“The political conditions for reconciliation in Bosnia simply aren’t there.”
Professor Ahmet Alibasic would know. He is a political scientist at the University of Sarajevo and the latest person to decry the brokenness of Bosnian politicians. I’ve talked to everyone from local religious leaders to American diplomats to secular activists, and this is one thing on which they all agree.
The picture he painted for me was grim. To sum it up, the main problem facing political reconciliation is that refugees cannot return to their homes. The Serbs who aimed to destroy Bosnian diversity and divide everyone up into ethnically pure states got what they wanted. The result is the most segregated Bosnia in its history.
“So who cares about reconciliation? Only the victims!” The perpetrators got what they wanted, so they have no reason to even come to the table. The professor lowers his cup of coffee and lifts his eyes to meet mine. “Their project of ethnic cleansing was basically a success. That’s the bottom line.”
That look in his eyes tells me how hard it is to even utter those words.
The strong get what they want, and the weak divide up what’s left. That’s the political “bottom line.” And if politics are “the art of the possible,” this task of reconciliation seems decidedly impossible.
After discussing these harsh political realities with Professor Alibasic, I needed a break. I made my way to the Sarajevo Film Festival to let my imagination run free and to escape from the “real world” with its brutal bottom lines and cold hard facts.
As it turns out, I found something very real in that theater.
The film was The Turin Horse, famed Hungarian director Bela Tarr’s final film. If it was anything, this film was real. Shot on grainy, black and white film and with almost no dialogue, the camera followed two characters through the mundane, repetitive routine of peasant life in the 1800s. Wake up, fetch water from the well, boil potatoes, clean up after the horse, chop wood, and go to sleep – five days in a row. The gritty, grim reality of real human life was all the camera would let us see.
The only thing that interrupted the bleakness of their daily were three bad omens, each progressively worse, that suggested that the “end” was coming. Their neighbor frantically warned them that “they” are coming, debasing everything they touch. The water in their well disappears overnight, leaving them unable to even boil their potatoes. Finally, even the daylight begins to fade to black as whatever is coming gets closer and closer and closer.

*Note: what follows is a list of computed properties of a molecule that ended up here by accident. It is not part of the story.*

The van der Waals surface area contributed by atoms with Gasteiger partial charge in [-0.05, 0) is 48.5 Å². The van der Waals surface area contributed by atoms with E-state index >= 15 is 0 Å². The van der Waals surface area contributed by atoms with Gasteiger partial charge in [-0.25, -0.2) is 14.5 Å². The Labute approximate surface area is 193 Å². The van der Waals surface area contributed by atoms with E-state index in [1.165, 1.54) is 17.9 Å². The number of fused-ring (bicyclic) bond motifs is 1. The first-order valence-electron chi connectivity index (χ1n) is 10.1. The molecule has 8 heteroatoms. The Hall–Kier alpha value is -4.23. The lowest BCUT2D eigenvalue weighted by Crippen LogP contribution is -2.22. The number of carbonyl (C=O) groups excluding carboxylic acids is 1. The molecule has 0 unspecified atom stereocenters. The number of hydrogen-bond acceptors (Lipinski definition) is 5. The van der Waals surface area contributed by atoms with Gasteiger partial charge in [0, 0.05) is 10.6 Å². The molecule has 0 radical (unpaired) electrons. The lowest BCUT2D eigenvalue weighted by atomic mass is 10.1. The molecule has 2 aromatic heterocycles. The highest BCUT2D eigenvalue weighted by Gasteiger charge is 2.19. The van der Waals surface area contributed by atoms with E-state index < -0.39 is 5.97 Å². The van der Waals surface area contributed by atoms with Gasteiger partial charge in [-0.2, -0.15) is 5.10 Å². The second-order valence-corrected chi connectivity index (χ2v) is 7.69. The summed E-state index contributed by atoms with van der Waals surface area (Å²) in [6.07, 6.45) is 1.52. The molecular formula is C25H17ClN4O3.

The last scene of the film is etched into my memory. Their hovel shrouded in thick darkness with no water to cook their food, the two characters sit facing one another at their table. A potato lay in front of each of them. With the “end” in sight, with everything indicating the worst, the father bites into the raw, rock-hard potato. I could hear the woody crunch of his teeth on the starchy, unforgiving vegetable. And through crunches, he utters these words to his daughter:
“Eat. We must eat.”
The end was upon them, and yet this father carried on. Against all reason, in spite of all the “harsh realities,” he resisted. He resisted by hoping against hope that he had a future that was better than his current reality.
To watch a film like this in Sarajevo was an intense experience. My mind wandered from the characters of the film to the characters I’ve met in this city, those who know what it is to have their routine interrupted by bad omens, those who have lived through “the end,” literally. When Sarajevo’s Judgment Day came and went, those who chose to stay in their homes did so to resist the “harsh realities” of the shells raining down on their streets and snipers murdering their neighbors.
When the fourth most powerful army in Europe surrounded Sarajevo, its citizens resisted. With water and electricity cut off, they braved sniper fire to access the freshwater spring underneath the brewery. With Serb forces surrounding the city, the Sarajevans dug an 800 meter tunnel to access food and supplies.
When the end was upon them, they bit into their raw potatoes, and they carried on.
The moral I take from all this is that the harsh realities of this world do not have to define our world. Human beings are endowed with a spark of divinity, this God-given capacity to resist the oppressive “bottom lines” and to blur the line between what is possible and what is impossible.
So when reconciliation is deemed politically impossible, it’s up to those artists, those theologians, those people of radical hope to imagine their way into an impossible future; it's a future of which Sarajevo is proof.